On the radio tonight some fellow was interviewed, a black activist who was there at the time, and they asked him if he thought then, when he was there, that it was a great speech. And he said no, not particularly.
I know that a lot of people thought that about the Gettysburg Address and they probably thought that about Pericles' Funeral Oration too. It can take time for greatness to sink in.
But as for me, I was standing there that day listening to Martin Luther King talk about his dream, and I tell you that his dream was a magnificent speech on that day. So many people, everybody listening, everything so quiet, like a great prayer. I thought the whole world was going to move that day.
After listening to that radio broadcast tonight I remembered that I took some colour photographs that day, 28 August 1963, as I marched with a quarter of a million people through Washington DC to the Lincoln Memorial. After some searching I have dug them out. This is the first time I have seen them in maybe all that time, in maybe fifty years.
I thought I would mark the day by posting the photographs on this blog; then I realised that they are transparencies and my scanner does not scan transparencies. But I have read online - see here - of a way of scanning transparencies with an ordinary flatbed scanner. And so I cut out my piece of paper and made my isosceles triangle and stood it like a tent on top of my colour transparencies and actually got a result. But I could not get a result in colour. So you will have to put up with grey. And why not? A bit of improvised verité to mark the day.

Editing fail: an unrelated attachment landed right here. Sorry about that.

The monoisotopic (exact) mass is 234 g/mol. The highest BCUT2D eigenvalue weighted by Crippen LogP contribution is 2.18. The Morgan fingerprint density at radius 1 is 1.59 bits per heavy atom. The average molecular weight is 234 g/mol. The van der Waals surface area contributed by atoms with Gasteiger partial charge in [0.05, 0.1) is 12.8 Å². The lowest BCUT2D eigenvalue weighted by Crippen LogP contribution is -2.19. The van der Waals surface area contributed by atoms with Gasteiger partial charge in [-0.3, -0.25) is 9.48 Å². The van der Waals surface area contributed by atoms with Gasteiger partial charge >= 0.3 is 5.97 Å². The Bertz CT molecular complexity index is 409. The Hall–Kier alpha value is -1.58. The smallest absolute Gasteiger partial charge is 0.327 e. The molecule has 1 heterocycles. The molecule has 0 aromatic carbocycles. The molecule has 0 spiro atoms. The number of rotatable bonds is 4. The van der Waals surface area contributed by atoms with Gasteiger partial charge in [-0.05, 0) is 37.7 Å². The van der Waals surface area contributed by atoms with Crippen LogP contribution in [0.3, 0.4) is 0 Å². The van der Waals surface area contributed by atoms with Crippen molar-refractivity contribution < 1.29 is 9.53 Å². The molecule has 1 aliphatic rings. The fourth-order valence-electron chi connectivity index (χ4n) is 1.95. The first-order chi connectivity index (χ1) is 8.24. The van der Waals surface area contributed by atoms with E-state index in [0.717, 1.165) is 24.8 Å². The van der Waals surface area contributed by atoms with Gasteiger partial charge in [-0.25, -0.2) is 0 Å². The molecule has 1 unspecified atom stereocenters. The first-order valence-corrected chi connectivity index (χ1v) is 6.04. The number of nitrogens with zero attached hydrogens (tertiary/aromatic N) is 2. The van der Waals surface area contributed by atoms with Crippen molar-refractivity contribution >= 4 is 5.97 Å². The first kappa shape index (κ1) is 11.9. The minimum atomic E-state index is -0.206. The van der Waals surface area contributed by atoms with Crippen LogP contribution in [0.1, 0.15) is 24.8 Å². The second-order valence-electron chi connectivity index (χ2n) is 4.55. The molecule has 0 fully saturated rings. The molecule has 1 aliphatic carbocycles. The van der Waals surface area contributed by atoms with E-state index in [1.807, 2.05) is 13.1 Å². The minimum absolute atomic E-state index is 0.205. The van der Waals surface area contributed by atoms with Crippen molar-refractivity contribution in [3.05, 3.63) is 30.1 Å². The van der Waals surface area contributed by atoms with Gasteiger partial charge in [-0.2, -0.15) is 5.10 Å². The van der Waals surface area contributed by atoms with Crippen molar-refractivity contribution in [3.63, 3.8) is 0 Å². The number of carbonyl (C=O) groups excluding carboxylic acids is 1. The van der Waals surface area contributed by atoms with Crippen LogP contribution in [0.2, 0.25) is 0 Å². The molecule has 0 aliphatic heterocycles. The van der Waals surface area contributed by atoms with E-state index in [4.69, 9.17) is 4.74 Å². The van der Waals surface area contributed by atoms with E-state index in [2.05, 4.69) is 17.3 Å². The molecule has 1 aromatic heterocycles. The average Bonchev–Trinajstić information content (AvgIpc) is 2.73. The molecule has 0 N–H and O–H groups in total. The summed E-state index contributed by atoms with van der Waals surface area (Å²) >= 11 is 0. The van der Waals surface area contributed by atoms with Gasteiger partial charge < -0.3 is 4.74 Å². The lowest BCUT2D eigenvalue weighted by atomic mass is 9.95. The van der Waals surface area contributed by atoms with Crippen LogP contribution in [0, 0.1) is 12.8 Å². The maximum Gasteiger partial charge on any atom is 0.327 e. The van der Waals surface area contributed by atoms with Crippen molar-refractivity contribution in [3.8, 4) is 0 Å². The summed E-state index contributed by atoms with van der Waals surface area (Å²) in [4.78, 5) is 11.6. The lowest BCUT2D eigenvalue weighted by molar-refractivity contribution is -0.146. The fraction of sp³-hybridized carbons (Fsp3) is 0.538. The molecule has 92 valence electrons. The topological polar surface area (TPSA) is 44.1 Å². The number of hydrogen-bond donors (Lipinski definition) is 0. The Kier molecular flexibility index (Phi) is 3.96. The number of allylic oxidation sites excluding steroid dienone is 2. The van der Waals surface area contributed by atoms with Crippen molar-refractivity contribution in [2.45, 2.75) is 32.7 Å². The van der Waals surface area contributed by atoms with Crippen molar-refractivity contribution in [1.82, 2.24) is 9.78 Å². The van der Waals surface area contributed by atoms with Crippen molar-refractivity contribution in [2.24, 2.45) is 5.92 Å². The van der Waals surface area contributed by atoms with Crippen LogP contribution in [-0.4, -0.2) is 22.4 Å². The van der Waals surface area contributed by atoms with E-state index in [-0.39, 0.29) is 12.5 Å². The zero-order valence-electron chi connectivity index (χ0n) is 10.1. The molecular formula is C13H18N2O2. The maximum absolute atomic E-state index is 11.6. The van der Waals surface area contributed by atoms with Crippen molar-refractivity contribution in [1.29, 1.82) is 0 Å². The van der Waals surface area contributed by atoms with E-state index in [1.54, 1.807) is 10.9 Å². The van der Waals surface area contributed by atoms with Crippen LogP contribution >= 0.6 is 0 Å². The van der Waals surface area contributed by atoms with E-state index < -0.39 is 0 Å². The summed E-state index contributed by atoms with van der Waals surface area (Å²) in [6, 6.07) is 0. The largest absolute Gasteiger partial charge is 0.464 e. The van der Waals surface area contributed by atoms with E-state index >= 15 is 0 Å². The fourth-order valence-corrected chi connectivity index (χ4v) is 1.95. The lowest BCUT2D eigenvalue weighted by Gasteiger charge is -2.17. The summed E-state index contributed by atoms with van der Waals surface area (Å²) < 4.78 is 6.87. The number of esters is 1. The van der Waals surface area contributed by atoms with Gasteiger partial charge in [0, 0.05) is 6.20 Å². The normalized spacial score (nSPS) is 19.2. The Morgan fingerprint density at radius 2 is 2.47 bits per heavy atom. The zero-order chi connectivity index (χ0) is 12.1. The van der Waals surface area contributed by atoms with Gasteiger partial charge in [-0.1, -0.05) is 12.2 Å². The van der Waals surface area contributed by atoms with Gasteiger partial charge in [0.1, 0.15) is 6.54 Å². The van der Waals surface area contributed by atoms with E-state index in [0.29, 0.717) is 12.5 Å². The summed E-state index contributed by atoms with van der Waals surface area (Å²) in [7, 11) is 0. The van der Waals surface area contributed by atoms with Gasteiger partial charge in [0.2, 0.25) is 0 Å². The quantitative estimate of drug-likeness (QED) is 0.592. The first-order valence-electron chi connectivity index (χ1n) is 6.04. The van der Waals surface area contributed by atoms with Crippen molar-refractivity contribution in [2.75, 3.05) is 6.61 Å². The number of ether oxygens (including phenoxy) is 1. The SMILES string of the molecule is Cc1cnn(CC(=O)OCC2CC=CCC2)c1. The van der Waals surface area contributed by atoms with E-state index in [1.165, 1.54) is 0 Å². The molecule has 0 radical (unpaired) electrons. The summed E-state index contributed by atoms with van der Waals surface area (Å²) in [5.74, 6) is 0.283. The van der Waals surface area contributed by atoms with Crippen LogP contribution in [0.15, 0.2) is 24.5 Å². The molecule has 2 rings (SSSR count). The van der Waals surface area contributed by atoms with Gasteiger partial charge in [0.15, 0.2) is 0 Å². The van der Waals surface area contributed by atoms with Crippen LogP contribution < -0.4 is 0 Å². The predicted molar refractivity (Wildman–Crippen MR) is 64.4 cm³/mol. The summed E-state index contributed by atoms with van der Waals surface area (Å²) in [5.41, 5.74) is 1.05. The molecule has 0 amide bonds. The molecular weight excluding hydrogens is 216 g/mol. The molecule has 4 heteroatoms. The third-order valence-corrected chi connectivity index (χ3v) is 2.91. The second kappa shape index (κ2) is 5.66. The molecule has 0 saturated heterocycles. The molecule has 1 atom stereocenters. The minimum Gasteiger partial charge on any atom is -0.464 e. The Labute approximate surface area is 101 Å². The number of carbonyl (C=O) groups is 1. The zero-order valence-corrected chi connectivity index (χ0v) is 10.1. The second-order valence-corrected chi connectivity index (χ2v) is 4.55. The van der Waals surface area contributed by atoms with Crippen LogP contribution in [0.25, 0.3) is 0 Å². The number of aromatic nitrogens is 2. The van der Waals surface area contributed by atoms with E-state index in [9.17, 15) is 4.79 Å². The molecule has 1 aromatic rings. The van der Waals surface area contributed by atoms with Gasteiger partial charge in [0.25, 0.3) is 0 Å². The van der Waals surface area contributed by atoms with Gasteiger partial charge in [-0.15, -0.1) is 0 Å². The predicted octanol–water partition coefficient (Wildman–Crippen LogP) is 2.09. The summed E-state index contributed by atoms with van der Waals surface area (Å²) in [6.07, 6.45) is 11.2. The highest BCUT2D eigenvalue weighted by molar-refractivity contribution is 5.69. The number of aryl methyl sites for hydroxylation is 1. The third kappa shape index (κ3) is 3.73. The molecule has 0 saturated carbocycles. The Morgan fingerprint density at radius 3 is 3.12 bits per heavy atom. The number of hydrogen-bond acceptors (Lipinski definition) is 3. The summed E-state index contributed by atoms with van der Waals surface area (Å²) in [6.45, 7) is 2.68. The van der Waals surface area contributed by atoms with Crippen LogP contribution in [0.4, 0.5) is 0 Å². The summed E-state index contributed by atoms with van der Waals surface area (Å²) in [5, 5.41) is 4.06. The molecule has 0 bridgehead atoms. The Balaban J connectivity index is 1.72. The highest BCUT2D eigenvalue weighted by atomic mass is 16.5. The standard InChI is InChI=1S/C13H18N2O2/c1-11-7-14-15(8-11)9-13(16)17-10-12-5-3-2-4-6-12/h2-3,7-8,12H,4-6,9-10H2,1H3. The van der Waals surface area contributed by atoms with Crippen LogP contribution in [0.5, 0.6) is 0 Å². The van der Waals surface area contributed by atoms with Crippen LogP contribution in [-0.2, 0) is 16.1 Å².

Maybe tomorrow I will get these transparencies put on a CD and I will upload them again and you will see them in colour, and I will be able to enlarge them in parts, and you will see, as I see in my memory, that Martin Luther King's great dream speech is not history; for those who were there it will always be today.
|I have scanned these colour transparencies by primitive means, but that will have to do for the moment. Here you see the march approaching the Lincoln Memorial, one marcher in the water.|
|I added captions to the transparencies at the time. Listening. A quarter of a million people quiet and listening as Martin Luther King spoke of his dream.|
|'I have a dream.'|
|It was a restrained, quiet, civil and intensely moving day.|
(I have since uploaded these in colour. You can see them by clicking here.)